This blog post is available as a PDF here.
- Mean-variance optimization assumes that you can fully describe the risks and returns of assets in a few simple numbers.
- Extreme market events often cause volatilities and correlations to spike dramatically, but stress testing on an individual asset basis can allow our own biases and oversights to creep into the process.
- By decomposing the risk structure into independent sources of risks and systematically stress testing those components, we can arrive at a solution that models the fat-tailed nature of crises and is entirely rules-based and bias-free.
One of the things that makes wealth management so difficult is that even the topics that seem easy in theory are devilishly difficult in practice.
Consider portfolio construction. The objective is simple: we just want to divide our wealth up over a variety of asset classes and investments to balance risk with reward.
As a foundation, we have modern portfolio theory which provides an elegant solution for deriving an optimal portfolio allocation assuming that asset class returns can be completely modeled using a multi-variate normal distribution.
Reality, is of course, far more complicated than can be captured by these assumptions. Not only do we have to deal with an ever-changing set of investor preferences and objectives, but we have to deal with the empirical evidence of dynamic correlation structures and latent risks that manifest as devastating black swan events.
We believe the balance in pragmatic portfolio construction is finding ways to incorporate and account for these complexities without adding unnecessary bells and whistles into the process.
This week, we wanted to explore one idea for incorporating fat-tails – whereby we empirically see more extreme market moves than would be expected by normal models – into the portfolio construction process.
Let’s consider a very simple two-asset example: a portfolio built using only U.S. stocks and Emerging Market stocks.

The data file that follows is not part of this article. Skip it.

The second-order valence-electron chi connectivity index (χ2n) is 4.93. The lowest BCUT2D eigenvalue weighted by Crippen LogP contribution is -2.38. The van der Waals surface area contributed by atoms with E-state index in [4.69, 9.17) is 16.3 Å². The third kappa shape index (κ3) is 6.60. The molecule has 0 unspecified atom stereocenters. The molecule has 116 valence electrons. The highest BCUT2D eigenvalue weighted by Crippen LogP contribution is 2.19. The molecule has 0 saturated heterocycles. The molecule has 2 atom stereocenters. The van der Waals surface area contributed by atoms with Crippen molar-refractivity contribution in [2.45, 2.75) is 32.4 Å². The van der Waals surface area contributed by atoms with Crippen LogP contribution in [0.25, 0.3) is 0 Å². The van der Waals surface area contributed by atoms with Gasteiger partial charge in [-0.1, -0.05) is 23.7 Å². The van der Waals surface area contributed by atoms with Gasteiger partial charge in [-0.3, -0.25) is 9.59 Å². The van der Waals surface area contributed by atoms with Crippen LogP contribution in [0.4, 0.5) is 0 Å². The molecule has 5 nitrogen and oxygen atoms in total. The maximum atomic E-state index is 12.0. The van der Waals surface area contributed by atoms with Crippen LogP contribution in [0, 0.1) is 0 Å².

In “normal” markets, let’s assume they have the following volatility and correlation structure:
As a quick refresher on matrix notation, the top row of the (17%) is the volatility of U.S. stocks while 22% is the volatility of Emerging Market stocks. The correlation between the two asset classes is 0.85, and the ones represent the correlation of each asset with itself (think of them as placeholders to make the math more simple).
In an “extreme” market, however, we might see the volatility of each asset spike and/or the diversification benefit between them disappear (i.e. correlations “crash towards 1”).
These spiking volatility levels, coupled with decreasing cross-asset diversification opportunities, can cause significant and sudden losses in our portfolios. Think of what happened during the global financial crisis where nearly every equity market dropped dramatically.
If these extreme scenarios go unaccounted for in our portfolio construction process, we will likely take on too much risk. If we over-account for them, however, our portfolios will likely be too conservative, leaving too much return potential on the table.
Capturing Covariance Structures: Principal Portfolios
One way many investors look to incorporate this information is through scenario-based stress testing. In this practice, an investor invents a variety of “worst case” scenarios and attempts to capture their effects upon volatility and correlation structures. For example, an investor may invent a “market crash” scenario whereby equity correlations jump by 20% and volatility spikes by 30%.